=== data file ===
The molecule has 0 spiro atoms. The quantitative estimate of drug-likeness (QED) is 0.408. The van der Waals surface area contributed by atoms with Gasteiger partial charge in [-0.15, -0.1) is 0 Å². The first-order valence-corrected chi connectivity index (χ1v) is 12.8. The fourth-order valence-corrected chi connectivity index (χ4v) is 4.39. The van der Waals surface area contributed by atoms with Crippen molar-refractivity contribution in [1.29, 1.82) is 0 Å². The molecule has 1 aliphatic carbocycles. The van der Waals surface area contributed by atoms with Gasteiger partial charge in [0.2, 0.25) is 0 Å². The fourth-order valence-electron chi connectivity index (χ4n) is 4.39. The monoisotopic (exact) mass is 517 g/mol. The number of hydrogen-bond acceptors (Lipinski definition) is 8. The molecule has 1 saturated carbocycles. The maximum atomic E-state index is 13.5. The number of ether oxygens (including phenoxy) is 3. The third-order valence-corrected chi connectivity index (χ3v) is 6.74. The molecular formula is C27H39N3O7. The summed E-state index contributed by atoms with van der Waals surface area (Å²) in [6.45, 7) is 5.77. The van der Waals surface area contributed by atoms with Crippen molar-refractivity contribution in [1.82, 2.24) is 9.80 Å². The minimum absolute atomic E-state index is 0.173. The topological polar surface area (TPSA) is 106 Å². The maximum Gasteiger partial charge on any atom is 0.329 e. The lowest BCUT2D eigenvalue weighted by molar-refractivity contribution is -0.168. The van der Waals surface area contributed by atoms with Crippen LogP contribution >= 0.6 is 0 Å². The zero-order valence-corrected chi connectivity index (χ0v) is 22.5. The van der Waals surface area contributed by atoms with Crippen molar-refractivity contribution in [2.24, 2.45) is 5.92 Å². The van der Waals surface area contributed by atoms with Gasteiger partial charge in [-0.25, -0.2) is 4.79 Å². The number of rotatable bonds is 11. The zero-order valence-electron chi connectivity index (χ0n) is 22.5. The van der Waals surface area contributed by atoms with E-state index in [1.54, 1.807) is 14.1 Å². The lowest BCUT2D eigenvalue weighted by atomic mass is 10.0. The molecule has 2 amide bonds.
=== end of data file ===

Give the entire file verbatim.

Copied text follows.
The molecule has 0 spiro atoms. The quantitative estimate of drug-likeness (QED) is 0.408. The van der Waals surface area contributed by atoms with Gasteiger partial charge in [-0.15, -0.1) is 0 Å². The first-order valence-corrected chi connectivity index (χ1v) is 12.8. The fourth-order valence-corrected chi connectivity index (χ4v) is 4.39. The van der Waals surface area contributed by atoms with Crippen molar-refractivity contribution in [1.29, 1.82) is 0 Å². The molecule has 1 aliphatic carbocycles. The van der Waals surface area contributed by atoms with Gasteiger partial charge in [0.2, 0.25) is 0 Å². The fourth-order valence-electron chi connectivity index (χ4n) is 4.39. The monoisotopic (exact) mass is 517 g/mol. The number of hydrogen-bond acceptors (Lipinski definition) is 8. The molecule has 1 saturated carbocycles. The maximum atomic E-state index is 13.5. The number of ether oxygens (including phenoxy) is 3. The third-order valence-corrected chi connectivity index (χ3v) is 6.74. The molecular formula is C27H39N3O7. The summed E-state index contributed by atoms with van der Waals surface area (Å²) in [6.45, 7) is 5.77. The van der Waals surface area contributed by atoms with Crippen molar-refractivity contribution in [1.82, 2.24) is 9.80 Å². The minimum absolute atomic E-state index is 0.173. The topological polar surface area (TPSA) is 106 Å². The maximum Gasteiger partial charge on any atom is 0.329 e. The lowest BCUT2D eigenvalue weighted by molar-refractivity contribution is -0.168. The van der Waals surface area contributed by atoms with Crippen LogP contribution >= 0.6 is 0 Å². The zero-order valence-corrected chi connectivity index (χ0v) is 22.5. The van der Waals surface area contributed by atoms with Crippen molar-refractivity contribution in [2.24, 2.45) is 5.92 Å². The van der Waals surface area contributed by atoms with Gasteiger partial charge in [-0.25, -0.2) is 4.79 Å². The number of rotatable bonds is 11. The zero-order valence-electron chi connectivity index (χ0n) is 22.5. The van der Waals surface area contributed by atoms with E-state index in [1.54, 1.807) is 14.1 Å². The lowest BCUT2D eigenvalue weighted by atomic mass is 10.0. The molecule has 2 amide bonds.